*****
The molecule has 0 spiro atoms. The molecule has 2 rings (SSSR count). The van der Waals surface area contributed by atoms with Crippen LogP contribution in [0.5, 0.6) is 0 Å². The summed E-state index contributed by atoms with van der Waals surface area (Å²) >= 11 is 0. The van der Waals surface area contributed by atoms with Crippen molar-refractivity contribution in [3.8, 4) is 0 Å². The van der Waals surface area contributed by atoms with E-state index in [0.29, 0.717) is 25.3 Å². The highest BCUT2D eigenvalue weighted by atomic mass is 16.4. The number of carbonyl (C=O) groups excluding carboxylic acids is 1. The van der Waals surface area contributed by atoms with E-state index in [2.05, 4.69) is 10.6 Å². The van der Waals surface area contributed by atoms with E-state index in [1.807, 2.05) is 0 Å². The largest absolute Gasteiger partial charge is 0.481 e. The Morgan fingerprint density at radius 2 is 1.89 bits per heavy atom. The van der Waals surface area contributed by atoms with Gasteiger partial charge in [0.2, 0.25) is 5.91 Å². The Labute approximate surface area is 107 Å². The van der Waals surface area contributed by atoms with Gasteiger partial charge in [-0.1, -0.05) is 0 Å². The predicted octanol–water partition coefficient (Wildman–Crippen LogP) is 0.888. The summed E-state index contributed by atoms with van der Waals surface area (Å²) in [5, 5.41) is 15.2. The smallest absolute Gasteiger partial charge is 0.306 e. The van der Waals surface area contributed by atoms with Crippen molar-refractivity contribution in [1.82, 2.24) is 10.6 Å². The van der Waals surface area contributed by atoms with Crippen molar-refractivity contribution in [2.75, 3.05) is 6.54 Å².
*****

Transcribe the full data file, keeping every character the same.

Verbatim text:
The molecule has 0 spiro atoms. The molecule has 2 rings (SSSR count). The van der Waals surface area contributed by atoms with Crippen LogP contribution in [0.5, 0.6) is 0 Å². The summed E-state index contributed by atoms with van der Waals surface area (Å²) >= 11 is 0. The van der Waals surface area contributed by atoms with Crippen molar-refractivity contribution in [3.8, 4) is 0 Å². The van der Waals surface area contributed by atoms with E-state index in [0.29, 0.717) is 25.3 Å². The highest BCUT2D eigenvalue weighted by atomic mass is 16.4. The number of carbonyl (C=O) groups excluding carboxylic acids is 1. The van der Waals surface area contributed by atoms with E-state index in [2.05, 4.69) is 10.6 Å². The van der Waals surface area contributed by atoms with E-state index in [1.807, 2.05) is 0 Å². The largest absolute Gasteiger partial charge is 0.481 e. The Morgan fingerprint density at radius 2 is 1.89 bits per heavy atom. The van der Waals surface area contributed by atoms with Gasteiger partial charge in [0.2, 0.25) is 5.91 Å². The Labute approximate surface area is 107 Å². The van der Waals surface area contributed by atoms with Gasteiger partial charge in [-0.1, -0.05) is 0 Å². The predicted octanol–water partition coefficient (Wildman–Crippen LogP) is 0.888. The summed E-state index contributed by atoms with van der Waals surface area (Å²) in [5, 5.41) is 15.2. The smallest absolute Gasteiger partial charge is 0.306 e. The van der Waals surface area contributed by atoms with Crippen molar-refractivity contribution in [1.82, 2.24) is 10.6 Å². The van der Waals surface area contributed by atoms with Crippen molar-refractivity contribution in [2.75, 3.05) is 6.54 Å².